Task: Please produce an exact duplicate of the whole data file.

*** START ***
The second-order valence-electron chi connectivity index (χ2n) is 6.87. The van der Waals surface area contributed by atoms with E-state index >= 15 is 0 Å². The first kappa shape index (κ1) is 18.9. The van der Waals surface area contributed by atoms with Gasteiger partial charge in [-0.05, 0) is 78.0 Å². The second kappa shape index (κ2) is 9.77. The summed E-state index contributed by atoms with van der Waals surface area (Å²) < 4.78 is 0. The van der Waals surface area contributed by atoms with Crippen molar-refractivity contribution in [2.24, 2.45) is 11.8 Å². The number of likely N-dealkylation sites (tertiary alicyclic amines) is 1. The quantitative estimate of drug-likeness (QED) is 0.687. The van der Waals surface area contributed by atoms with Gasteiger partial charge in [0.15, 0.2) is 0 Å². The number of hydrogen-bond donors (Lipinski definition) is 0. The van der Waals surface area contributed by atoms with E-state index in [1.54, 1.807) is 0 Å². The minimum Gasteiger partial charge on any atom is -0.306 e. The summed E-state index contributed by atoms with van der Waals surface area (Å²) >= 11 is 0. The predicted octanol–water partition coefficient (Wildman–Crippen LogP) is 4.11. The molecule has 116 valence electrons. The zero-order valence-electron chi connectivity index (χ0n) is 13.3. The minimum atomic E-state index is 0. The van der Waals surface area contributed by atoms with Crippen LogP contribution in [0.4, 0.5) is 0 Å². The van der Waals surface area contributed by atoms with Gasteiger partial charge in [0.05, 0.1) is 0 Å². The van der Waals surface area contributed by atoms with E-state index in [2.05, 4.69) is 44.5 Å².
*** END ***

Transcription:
The second-order valence-electron chi connectivity index (χ2n) is 6.87. The van der Waals surface area contributed by atoms with E-state index >= 15 is 0 Å². The first kappa shape index (κ1) is 18.9. The van der Waals surface area contributed by atoms with Gasteiger partial charge in [-0.05, 0) is 78.0 Å². The second kappa shape index (κ2) is 9.77. The summed E-state index contributed by atoms with van der Waals surface area (Å²) < 4.78 is 0. The van der Waals surface area contributed by atoms with Crippen molar-refractivity contribution in [2.24, 2.45) is 11.8 Å². The number of likely N-dealkylation sites (tertiary alicyclic amines) is 1. The quantitative estimate of drug-likeness (QED) is 0.687. The van der Waals surface area contributed by atoms with Gasteiger partial charge in [0.15, 0.2) is 0 Å². The number of hydrogen-bond donors (Lipinski definition) is 0. The van der Waals surface area contributed by atoms with E-state index in [1.54, 1.807) is 0 Å². The minimum Gasteiger partial charge on any atom is -0.306 e. The summed E-state index contributed by atoms with van der Waals surface area (Å²) >= 11 is 0. The predicted octanol–water partition coefficient (Wildman–Crippen LogP) is 4.11. The molecule has 116 valence electrons. The zero-order valence-electron chi connectivity index (χ0n) is 13.3. The minimum atomic E-state index is 0. The van der Waals surface area contributed by atoms with Crippen LogP contribution in [0.4, 0.5) is 0 Å². The van der Waals surface area contributed by atoms with Gasteiger partial charge in [0.05, 0.1) is 0 Å². The van der Waals surface area contributed by atoms with E-state index in [2.05, 4.69) is 44.5 Å².